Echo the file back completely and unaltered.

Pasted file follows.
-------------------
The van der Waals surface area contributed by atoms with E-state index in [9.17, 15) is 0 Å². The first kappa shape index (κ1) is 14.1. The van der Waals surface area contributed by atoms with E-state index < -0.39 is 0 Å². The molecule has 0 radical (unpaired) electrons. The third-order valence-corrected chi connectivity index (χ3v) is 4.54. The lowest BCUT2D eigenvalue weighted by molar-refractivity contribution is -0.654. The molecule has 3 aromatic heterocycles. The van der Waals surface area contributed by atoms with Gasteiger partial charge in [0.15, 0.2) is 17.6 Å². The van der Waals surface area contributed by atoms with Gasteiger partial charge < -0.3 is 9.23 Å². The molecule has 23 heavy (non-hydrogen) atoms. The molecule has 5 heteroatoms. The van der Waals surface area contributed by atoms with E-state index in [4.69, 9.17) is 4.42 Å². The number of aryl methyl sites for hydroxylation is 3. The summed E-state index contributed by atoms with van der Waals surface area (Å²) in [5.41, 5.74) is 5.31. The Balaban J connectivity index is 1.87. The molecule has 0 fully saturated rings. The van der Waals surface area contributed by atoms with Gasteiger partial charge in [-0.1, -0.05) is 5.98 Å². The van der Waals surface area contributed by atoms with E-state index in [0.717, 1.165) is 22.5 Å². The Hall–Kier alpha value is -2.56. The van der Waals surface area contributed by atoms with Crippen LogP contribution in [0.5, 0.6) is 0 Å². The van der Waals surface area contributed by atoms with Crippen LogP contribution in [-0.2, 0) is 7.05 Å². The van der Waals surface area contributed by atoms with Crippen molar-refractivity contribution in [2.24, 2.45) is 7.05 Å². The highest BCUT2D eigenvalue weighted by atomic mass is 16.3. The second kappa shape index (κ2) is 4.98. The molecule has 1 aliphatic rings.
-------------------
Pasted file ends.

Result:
The van der Waals surface area contributed by atoms with E-state index in [9.17, 15) is 0 Å². The first kappa shape index (κ1) is 14.1. The van der Waals surface area contributed by atoms with E-state index < -0.39 is 0 Å². The molecule has 0 radical (unpaired) electrons. The third-order valence-corrected chi connectivity index (χ3v) is 4.54. The lowest BCUT2D eigenvalue weighted by molar-refractivity contribution is -0.654. The molecule has 3 aromatic heterocycles. The van der Waals surface area contributed by atoms with Gasteiger partial charge in [0.15, 0.2) is 17.6 Å². The van der Waals surface area contributed by atoms with Gasteiger partial charge < -0.3 is 9.23 Å². The molecule has 23 heavy (non-hydrogen) atoms. The molecule has 5 heteroatoms. The van der Waals surface area contributed by atoms with E-state index in [4.69, 9.17) is 4.42 Å². The number of aryl methyl sites for hydroxylation is 3. The summed E-state index contributed by atoms with van der Waals surface area (Å²) in [5.41, 5.74) is 5.31. The Balaban J connectivity index is 1.87. The molecule has 0 fully saturated rings. The van der Waals surface area contributed by atoms with Gasteiger partial charge in [-0.1, -0.05) is 5.98 Å². The van der Waals surface area contributed by atoms with E-state index in [0.717, 1.165) is 22.5 Å². The Hall–Kier alpha value is -2.56. The van der Waals surface area contributed by atoms with Crippen LogP contribution in [0.5, 0.6) is 0 Å². The van der Waals surface area contributed by atoms with Crippen LogP contribution in [-0.2, 0) is 7.05 Å². The van der Waals surface area contributed by atoms with Crippen molar-refractivity contribution in [2.24, 2.45) is 7.05 Å². The highest BCUT2D eigenvalue weighted by atomic mass is 16.3. The second kappa shape index (κ2) is 4.98. The molecule has 1 aliphatic rings.